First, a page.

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February 28, 1998
. Vreme News Digest Agency No 334
Taking A Left Turn To Prison

On Both Sides Of The Law

by Zoran B. Nikolic

The police searched Mr. Djordjevic and his vehicle before taking him away in front of his party comrades. He had returned from a visit to Montenegro the day before. The Belgrade daily Nasa Borba quotes "reliable sources" as saying that someone had warned Djordjevic he would be arrested if he turned up for the session. Djordjevic, on the other hand, didn't need to be psychic to know what was coming. On the day of his arrest, the daily Politika Ekspres published a story on alleged cash fraud in the Health Insurance Fund at the time when Djordjevic was the institution's managing director. According to the Belgrade daily, Djordjevic put about 1.8 million German marks into his pocket while importing 600 ambulance vehicles for the city's hospitals. However, neither police nor the prosecution had anything to say while Djordjevic was being kept in custody. His JUL comrades turned their backs on him faster than he was taken downtown for questioning, having said that "being a JUL member does not entitle anyone to break the law". Qfter being heard by the prosecuting judge and tuis a game involving three parties or more. The first (let's suppose it's the Fund) owes money to another (a major pharmacy for instance), but the debt is proceeded to a third party (a major medicaments importer) because there is not enough cash to pay it. It is up to the parties involved to estimate the value of all debts, and their representatives also make it a habit of claiming their own cuts in the deal. How does this work? The money is taken off one firm's account but never reaches the account of another. It ends up on a fourth account, where it can be turned into cash with good connections. This way, it is also possible to "borrow" money from your own firm and pocket the interest. All this was a subject of many rumors while Djordjevic was still in charge of the Fund. On February 12th, the managing director of the Srbolek"enterprise, Borivoje Lavica, and the firm's deputy financial manager Slobodan Grahovac were detained for questioning. Rumors have it that Nenad Djordjevic was detained and questioned along with them. Anyone looking for a third party in the affair should best refer to the words spoken by Leposava Milicevic when reporters asked her last summer why low quality medicines from Indonesia and India were being imported. She said she never knew we imported medicines, and told reporters that Djordjevic and Dibek were the only people who knew what was going on.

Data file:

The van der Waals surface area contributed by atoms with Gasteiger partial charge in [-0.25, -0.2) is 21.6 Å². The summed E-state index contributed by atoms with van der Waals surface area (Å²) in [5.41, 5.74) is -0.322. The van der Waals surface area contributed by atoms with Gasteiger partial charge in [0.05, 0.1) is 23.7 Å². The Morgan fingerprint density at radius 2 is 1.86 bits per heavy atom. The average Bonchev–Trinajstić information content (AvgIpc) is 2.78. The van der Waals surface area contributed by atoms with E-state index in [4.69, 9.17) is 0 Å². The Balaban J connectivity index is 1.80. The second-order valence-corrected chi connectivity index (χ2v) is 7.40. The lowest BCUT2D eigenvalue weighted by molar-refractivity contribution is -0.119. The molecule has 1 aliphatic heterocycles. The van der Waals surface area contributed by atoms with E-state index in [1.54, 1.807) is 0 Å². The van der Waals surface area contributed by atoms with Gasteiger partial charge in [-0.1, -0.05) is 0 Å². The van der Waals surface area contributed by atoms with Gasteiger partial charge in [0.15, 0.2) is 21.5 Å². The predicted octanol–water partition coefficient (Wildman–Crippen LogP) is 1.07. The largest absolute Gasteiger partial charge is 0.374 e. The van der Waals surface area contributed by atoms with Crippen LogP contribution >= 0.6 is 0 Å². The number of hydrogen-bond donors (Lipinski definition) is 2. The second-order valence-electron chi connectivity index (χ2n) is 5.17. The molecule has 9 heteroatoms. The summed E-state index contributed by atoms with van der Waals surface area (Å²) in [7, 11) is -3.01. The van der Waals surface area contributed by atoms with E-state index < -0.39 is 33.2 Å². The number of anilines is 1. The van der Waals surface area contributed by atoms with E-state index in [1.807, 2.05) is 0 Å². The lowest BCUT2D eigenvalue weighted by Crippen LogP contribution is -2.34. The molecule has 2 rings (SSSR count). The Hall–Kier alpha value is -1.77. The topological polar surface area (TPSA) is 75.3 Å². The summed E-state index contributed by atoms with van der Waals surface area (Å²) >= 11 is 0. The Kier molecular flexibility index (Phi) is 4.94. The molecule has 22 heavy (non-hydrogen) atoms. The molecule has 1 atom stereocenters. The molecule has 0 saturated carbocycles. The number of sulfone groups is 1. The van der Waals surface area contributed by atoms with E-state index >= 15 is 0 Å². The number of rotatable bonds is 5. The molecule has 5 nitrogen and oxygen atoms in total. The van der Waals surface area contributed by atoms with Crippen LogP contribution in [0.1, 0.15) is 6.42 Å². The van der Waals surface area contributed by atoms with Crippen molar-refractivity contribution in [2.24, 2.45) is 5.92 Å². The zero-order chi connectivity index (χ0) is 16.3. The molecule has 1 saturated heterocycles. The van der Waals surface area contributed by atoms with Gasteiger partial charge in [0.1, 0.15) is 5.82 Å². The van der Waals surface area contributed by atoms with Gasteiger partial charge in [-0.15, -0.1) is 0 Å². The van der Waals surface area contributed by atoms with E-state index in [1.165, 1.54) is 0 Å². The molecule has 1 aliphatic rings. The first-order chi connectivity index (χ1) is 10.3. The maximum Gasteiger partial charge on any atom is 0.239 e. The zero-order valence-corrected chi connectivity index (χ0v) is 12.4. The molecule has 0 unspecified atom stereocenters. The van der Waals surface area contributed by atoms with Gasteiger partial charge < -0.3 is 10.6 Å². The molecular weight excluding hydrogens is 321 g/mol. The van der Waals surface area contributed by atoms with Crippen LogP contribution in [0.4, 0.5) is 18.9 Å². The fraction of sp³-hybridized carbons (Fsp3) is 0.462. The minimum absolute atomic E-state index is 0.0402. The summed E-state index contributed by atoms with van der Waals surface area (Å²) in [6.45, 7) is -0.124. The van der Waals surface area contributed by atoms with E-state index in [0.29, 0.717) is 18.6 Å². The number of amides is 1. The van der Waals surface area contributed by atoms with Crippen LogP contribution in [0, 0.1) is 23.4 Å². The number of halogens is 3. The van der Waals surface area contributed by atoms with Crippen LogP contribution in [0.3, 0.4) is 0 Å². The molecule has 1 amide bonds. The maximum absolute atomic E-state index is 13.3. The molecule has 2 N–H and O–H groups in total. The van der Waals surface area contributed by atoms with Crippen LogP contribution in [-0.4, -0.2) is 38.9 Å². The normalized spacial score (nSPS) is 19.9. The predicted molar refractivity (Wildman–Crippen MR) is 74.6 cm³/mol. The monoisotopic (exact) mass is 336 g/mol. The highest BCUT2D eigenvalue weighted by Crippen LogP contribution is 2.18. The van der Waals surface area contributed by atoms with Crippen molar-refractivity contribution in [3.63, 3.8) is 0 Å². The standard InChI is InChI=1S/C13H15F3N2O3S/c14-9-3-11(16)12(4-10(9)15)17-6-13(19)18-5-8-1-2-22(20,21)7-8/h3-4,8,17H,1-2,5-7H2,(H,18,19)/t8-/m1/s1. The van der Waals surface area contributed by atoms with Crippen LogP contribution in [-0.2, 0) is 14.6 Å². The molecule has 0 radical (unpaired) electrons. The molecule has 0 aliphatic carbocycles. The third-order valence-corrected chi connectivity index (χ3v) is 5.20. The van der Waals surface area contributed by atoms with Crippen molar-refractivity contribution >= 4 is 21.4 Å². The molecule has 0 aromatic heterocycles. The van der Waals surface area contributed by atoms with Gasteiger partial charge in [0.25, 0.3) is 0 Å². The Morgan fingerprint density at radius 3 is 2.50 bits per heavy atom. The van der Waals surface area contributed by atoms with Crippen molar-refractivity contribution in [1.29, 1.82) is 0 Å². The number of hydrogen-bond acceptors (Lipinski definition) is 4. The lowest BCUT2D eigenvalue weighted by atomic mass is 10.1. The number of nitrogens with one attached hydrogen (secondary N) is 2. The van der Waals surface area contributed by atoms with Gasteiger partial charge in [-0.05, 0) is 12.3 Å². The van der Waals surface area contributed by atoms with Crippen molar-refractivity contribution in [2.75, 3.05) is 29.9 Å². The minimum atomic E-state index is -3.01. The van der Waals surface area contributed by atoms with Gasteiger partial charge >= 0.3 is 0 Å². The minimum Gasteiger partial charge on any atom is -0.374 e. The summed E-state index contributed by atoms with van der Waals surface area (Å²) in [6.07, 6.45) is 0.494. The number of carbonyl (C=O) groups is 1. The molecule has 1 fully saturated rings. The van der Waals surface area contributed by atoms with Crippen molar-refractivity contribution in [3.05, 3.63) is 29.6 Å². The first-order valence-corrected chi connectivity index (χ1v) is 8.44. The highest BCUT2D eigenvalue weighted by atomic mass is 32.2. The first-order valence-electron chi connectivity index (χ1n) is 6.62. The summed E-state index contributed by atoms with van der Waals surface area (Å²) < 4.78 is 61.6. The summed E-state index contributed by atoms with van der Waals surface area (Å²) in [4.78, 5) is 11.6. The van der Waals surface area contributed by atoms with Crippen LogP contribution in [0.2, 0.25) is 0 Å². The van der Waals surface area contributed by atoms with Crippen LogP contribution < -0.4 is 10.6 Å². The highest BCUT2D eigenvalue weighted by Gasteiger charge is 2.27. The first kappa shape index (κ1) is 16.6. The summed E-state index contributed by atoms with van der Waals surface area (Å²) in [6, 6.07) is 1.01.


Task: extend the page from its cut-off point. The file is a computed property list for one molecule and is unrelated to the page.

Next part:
It is apparent that the authorities had every reason to investigate Djordjevic's activities as the Fund's managing director. What's more, the reasons have been common knowledge for quite some time. There were a lot of fishy details about Djordjevic's BTC enterprise. In 1993 and 1994, the enterprise illegally merged with a major furniture producer, Zvezda of Velika Plana. The merge was off after a strike staged by Zvezda's employees, but the indictment charging Djordjevic with cash fraud was gone without trace. At that time, Djordjevic was seen in Velika Plana with Ratko Markovic and Andreja Milosavljevic, a prominent JUL member and a minister with various assignments in Serbian premier Mirko Marjanovic's government.